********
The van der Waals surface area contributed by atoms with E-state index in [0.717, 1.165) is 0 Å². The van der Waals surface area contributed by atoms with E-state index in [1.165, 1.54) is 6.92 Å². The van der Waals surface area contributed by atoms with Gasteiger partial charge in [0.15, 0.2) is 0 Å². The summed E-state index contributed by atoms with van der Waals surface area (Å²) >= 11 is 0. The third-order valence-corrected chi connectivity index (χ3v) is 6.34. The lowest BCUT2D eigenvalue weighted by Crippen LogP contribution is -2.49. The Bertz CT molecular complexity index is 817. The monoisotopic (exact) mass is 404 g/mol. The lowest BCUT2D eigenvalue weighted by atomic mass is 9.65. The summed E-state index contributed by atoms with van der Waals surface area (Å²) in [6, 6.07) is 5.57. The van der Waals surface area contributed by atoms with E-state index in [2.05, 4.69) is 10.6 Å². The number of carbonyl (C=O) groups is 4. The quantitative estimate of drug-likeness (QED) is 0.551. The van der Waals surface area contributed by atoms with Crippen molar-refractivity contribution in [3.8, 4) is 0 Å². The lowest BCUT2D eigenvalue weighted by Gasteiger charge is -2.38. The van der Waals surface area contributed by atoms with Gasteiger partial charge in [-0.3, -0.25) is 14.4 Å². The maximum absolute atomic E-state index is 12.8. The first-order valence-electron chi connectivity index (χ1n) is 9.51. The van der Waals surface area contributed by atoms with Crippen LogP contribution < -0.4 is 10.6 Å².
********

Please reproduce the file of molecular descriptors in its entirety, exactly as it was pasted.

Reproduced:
The van der Waals surface area contributed by atoms with E-state index in [0.717, 1.165) is 0 Å². The van der Waals surface area contributed by atoms with E-state index in [1.165, 1.54) is 6.92 Å². The van der Waals surface area contributed by atoms with Gasteiger partial charge in [0.15, 0.2) is 0 Å². The summed E-state index contributed by atoms with van der Waals surface area (Å²) >= 11 is 0. The third-order valence-corrected chi connectivity index (χ3v) is 6.34. The lowest BCUT2D eigenvalue weighted by Crippen LogP contribution is -2.49. The Bertz CT molecular complexity index is 817. The monoisotopic (exact) mass is 404 g/mol. The lowest BCUT2D eigenvalue weighted by atomic mass is 9.65. The summed E-state index contributed by atoms with van der Waals surface area (Å²) in [6, 6.07) is 5.57. The van der Waals surface area contributed by atoms with E-state index in [2.05, 4.69) is 10.6 Å². The number of carbonyl (C=O) groups is 4. The quantitative estimate of drug-likeness (QED) is 0.551. The van der Waals surface area contributed by atoms with Crippen molar-refractivity contribution in [3.8, 4) is 0 Å². The lowest BCUT2D eigenvalue weighted by Gasteiger charge is -2.38. The van der Waals surface area contributed by atoms with Gasteiger partial charge in [-0.3, -0.25) is 14.4 Å². The maximum absolute atomic E-state index is 12.8. The first-order valence-electron chi connectivity index (χ1n) is 9.51. The van der Waals surface area contributed by atoms with Crippen LogP contribution < -0.4 is 10.6 Å².